But have there been any big changes in how websites are following protocol?
If you’re unaware, essentially, the law means that a website should warn or flag up the fact that cookies are being used to track visitors.
A 2015 report highlighted the fact that the UK uses more cookies than any other EU country.
But, how exactly are they letting us know?
Here’s an update on how some websites are following up on this, with compliance being broken into three categories:
- A small notice that cookies are being used.
- A prominent banner or pop up.
Even more out of sight, Apple includes its hyperlink at the very bottom of its homepage.
While the hyperlink is subtle (top-right), it does take you through to a rather comprehensive explanation of Buzzfeed’s stance on cookies.
The world’s biggest website does want to remind you of its policy, however, you can put it off if you’d like…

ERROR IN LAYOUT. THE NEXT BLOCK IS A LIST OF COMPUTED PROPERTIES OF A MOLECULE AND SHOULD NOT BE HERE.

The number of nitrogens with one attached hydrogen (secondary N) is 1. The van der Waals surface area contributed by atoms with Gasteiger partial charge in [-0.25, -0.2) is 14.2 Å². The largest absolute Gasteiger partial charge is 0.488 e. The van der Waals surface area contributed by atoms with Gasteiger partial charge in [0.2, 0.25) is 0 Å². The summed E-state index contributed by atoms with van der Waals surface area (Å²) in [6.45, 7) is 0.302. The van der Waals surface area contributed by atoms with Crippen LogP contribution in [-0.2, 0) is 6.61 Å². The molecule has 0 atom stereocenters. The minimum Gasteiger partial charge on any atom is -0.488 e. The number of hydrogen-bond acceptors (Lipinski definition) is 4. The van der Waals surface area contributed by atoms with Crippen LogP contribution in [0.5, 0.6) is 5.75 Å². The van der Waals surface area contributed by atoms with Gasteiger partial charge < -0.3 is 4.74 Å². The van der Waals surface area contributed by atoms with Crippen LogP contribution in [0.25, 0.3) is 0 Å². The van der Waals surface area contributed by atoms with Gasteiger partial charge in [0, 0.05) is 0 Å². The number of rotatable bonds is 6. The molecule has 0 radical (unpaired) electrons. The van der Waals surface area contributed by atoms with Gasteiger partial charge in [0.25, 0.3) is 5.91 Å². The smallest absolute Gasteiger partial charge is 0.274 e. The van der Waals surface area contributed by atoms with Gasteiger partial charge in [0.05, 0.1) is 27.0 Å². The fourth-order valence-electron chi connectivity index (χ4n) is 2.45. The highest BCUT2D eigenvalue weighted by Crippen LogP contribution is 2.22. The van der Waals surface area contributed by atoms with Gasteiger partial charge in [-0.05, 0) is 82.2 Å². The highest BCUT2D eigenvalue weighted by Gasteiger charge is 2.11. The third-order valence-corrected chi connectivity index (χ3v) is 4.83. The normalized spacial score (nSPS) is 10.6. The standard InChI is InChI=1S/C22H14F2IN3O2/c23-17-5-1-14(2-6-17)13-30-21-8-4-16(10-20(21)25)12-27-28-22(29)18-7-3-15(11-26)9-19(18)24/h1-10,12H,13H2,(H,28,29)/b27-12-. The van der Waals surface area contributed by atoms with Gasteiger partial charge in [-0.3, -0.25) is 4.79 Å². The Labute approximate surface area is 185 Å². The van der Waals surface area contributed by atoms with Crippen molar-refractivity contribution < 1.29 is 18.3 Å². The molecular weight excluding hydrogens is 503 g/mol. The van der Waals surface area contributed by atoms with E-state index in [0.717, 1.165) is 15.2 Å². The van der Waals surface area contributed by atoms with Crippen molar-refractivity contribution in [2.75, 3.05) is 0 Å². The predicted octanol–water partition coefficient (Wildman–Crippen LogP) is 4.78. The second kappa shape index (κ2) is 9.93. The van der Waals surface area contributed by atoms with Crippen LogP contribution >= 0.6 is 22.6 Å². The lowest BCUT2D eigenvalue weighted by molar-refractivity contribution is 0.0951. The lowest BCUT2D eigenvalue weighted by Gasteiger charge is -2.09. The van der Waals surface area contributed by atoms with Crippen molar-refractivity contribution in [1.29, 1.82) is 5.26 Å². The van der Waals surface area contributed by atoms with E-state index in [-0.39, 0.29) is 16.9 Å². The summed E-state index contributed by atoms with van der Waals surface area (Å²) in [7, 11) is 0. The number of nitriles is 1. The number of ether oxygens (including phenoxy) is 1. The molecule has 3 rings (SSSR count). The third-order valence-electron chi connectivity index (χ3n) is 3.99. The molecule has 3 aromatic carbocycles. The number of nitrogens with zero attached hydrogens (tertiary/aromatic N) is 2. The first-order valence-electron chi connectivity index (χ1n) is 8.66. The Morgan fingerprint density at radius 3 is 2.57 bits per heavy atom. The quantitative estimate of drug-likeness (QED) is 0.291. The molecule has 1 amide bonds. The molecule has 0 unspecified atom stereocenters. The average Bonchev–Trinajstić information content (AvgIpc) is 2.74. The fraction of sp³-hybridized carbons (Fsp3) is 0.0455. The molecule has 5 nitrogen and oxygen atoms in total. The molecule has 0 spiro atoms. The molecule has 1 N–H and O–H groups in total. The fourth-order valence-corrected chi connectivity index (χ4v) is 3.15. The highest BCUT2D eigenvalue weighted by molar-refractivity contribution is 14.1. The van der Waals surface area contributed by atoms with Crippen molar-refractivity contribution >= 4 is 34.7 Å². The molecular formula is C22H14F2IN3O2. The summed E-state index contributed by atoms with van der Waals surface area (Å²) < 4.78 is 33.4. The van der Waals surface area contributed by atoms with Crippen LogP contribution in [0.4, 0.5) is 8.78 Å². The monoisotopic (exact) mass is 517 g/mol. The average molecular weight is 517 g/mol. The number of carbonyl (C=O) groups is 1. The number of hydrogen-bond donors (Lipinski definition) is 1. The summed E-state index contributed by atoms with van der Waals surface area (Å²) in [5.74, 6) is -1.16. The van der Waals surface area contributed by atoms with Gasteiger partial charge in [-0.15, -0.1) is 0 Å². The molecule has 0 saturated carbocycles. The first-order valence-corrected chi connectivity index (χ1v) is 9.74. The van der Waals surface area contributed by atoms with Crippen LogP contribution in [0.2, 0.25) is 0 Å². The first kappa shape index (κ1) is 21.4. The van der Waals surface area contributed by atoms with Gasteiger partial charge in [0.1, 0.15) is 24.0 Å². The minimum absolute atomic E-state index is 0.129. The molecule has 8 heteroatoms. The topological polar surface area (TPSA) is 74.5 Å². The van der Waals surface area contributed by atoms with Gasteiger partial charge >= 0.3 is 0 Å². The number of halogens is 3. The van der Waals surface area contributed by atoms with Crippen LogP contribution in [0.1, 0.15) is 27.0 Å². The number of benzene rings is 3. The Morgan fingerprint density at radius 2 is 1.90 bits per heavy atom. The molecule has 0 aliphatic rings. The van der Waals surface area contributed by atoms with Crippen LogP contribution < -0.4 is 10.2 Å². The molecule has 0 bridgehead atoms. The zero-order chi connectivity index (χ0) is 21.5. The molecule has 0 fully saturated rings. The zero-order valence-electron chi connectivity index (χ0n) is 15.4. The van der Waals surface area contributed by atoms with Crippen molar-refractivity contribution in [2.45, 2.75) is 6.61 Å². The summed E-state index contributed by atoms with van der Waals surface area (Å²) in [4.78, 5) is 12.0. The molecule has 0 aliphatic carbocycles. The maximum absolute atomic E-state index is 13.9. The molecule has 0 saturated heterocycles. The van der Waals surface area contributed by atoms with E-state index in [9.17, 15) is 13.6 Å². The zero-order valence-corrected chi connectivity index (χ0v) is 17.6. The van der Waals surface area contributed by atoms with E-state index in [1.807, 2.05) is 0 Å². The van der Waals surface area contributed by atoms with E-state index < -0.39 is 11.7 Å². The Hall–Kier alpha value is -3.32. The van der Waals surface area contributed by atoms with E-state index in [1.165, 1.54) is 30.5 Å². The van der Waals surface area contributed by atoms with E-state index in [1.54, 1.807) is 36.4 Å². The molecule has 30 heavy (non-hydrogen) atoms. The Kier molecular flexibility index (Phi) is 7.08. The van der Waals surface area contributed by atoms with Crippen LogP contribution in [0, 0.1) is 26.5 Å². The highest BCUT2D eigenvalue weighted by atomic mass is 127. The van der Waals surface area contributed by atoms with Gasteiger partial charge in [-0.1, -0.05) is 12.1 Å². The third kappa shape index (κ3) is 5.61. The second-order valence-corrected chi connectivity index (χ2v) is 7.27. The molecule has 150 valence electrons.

A small notice that cookies are being used
Likewise, Microsoft uses the implied consent rule in order to let you know.
Tesco’s updated policy is nicely flagged with a banner at the top of its homepage.
John Lewis does a similar thing, but this time gives you a hint that you can change it if you so desire.
Spotify also uses the banner technique, succintly highlighting the fact that cookies are necessary for personalisation.
A prominent banner or pop up
BT takes a similar stance, using a pop-up on the bottom-right to bring the user’s attention to its policy.
Zara’s minimal design means that its pop-up is impossible to miss.
Coca Cola’s notice is also prominent, taking the implied consent approach with a ‘continue’ button.
One of the most wordy examples I’ve come across, Channel 4 uses personalised language to reassure users of data protection and security.
Perhaps unsurprisingly, security software company Norton ensures that it users will notice its policy by using a pop-up notification.
One of the sneakiest tactics is to get the user to consent to cookies at the same time as logging in, or in Gordons’ case, entering ID.
British Airways does a similar thing, including a subtle note along with an option to choose language and country.
Hotel Chocolat’s clever play on words is a nice touch. However, the fact that the taskbar hides the bottom of the pop-up (and the link to the policy) is a pretty big fail.